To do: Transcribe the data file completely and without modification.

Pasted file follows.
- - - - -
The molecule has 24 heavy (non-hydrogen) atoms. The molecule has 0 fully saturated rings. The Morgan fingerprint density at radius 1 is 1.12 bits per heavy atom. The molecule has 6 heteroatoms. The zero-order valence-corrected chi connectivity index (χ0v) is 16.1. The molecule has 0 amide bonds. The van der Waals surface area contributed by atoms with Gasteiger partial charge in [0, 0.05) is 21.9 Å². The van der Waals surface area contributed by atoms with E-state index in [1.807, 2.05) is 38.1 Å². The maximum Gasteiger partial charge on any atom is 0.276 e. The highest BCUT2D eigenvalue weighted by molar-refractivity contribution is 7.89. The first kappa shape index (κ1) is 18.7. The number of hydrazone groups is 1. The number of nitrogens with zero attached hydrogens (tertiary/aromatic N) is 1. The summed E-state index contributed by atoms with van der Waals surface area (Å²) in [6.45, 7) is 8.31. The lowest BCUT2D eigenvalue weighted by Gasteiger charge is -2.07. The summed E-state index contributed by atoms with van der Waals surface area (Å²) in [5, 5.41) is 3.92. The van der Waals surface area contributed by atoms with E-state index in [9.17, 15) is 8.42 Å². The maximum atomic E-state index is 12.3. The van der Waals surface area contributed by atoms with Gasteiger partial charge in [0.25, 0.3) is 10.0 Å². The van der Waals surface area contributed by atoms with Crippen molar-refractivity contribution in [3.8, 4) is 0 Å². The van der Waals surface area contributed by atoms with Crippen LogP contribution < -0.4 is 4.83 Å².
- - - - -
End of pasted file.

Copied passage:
The molecule has 24 heavy (non-hydrogen) atoms. The molecule has 0 fully saturated rings. The Morgan fingerprint density at radius 1 is 1.12 bits per heavy atom. The molecule has 6 heteroatoms. The zero-order valence-corrected chi connectivity index (χ0v) is 16.1. The molecule has 0 amide bonds. The van der Waals surface area contributed by atoms with Gasteiger partial charge in [0, 0.05) is 21.9 Å². The van der Waals surface area contributed by atoms with E-state index in [1.807, 2.05) is 38.1 Å². The maximum Gasteiger partial charge on any atom is 0.276 e. The highest BCUT2D eigenvalue weighted by molar-refractivity contribution is 7.89. The first kappa shape index (κ1) is 18.7. The number of hydrazone groups is 1. The number of nitrogens with zero attached hydrogens (tertiary/aromatic N) is 1. The summed E-state index contributed by atoms with van der Waals surface area (Å²) in [6.45, 7) is 8.31. The lowest BCUT2D eigenvalue weighted by Gasteiger charge is -2.07. The summed E-state index contributed by atoms with van der Waals surface area (Å²) in [5, 5.41) is 3.92. The van der Waals surface area contributed by atoms with E-state index in [9.17, 15) is 8.42 Å². The maximum atomic E-state index is 12.3. The van der Waals surface area contributed by atoms with Gasteiger partial charge in [0.25, 0.3) is 10.0 Å². The van der Waals surface area contributed by atoms with Crippen molar-refractivity contribution in [3.8, 4) is 0 Å². The van der Waals surface area contributed by atoms with Crippen LogP contribution < -0.4 is 4.83 Å².